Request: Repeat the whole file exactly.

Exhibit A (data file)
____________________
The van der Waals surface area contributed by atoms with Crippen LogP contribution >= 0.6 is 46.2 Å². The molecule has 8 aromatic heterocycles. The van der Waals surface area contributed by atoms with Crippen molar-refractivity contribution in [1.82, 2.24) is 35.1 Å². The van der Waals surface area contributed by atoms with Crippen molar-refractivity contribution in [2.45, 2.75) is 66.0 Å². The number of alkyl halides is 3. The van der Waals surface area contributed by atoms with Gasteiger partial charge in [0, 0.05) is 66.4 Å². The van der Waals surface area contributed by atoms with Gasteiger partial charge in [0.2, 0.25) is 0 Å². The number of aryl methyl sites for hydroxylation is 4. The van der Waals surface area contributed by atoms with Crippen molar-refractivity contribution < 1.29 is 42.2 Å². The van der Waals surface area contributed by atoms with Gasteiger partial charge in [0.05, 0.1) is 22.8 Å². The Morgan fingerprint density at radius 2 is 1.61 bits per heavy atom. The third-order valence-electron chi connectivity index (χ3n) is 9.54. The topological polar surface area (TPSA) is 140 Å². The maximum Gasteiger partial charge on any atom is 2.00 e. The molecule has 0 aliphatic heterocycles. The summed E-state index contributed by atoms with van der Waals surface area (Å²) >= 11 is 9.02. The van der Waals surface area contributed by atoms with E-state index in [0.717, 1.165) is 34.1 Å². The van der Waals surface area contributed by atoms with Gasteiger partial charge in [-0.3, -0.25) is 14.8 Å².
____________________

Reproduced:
The van der Waals surface area contributed by atoms with Crippen LogP contribution >= 0.6 is 46.2 Å². The molecule has 8 aromatic heterocycles. The van der Waals surface area contributed by atoms with Crippen molar-refractivity contribution in [1.82, 2.24) is 35.1 Å². The van der Waals surface area contributed by atoms with Crippen molar-refractivity contribution in [2.45, 2.75) is 66.0 Å². The number of alkyl halides is 3. The van der Waals surface area contributed by atoms with Gasteiger partial charge in [0, 0.05) is 66.4 Å². The van der Waals surface area contributed by atoms with Gasteiger partial charge in [0.2, 0.25) is 0 Å². The number of aryl methyl sites for hydroxylation is 4. The van der Waals surface area contributed by atoms with Crippen molar-refractivity contribution < 1.29 is 42.2 Å². The van der Waals surface area contributed by atoms with Gasteiger partial charge in [0.05, 0.1) is 22.8 Å². The Morgan fingerprint density at radius 2 is 1.61 bits per heavy atom. The third-order valence-electron chi connectivity index (χ3n) is 9.54. The topological polar surface area (TPSA) is 140 Å². The maximum Gasteiger partial charge on any atom is 2.00 e. The molecule has 0 aliphatic heterocycles. The summed E-state index contributed by atoms with van der Waals surface area (Å²) >= 11 is 9.02. The van der Waals surface area contributed by atoms with E-state index in [0.717, 1.165) is 34.1 Å². The van der Waals surface area contributed by atoms with Gasteiger partial charge in [-0.3, -0.25) is 14.8 Å².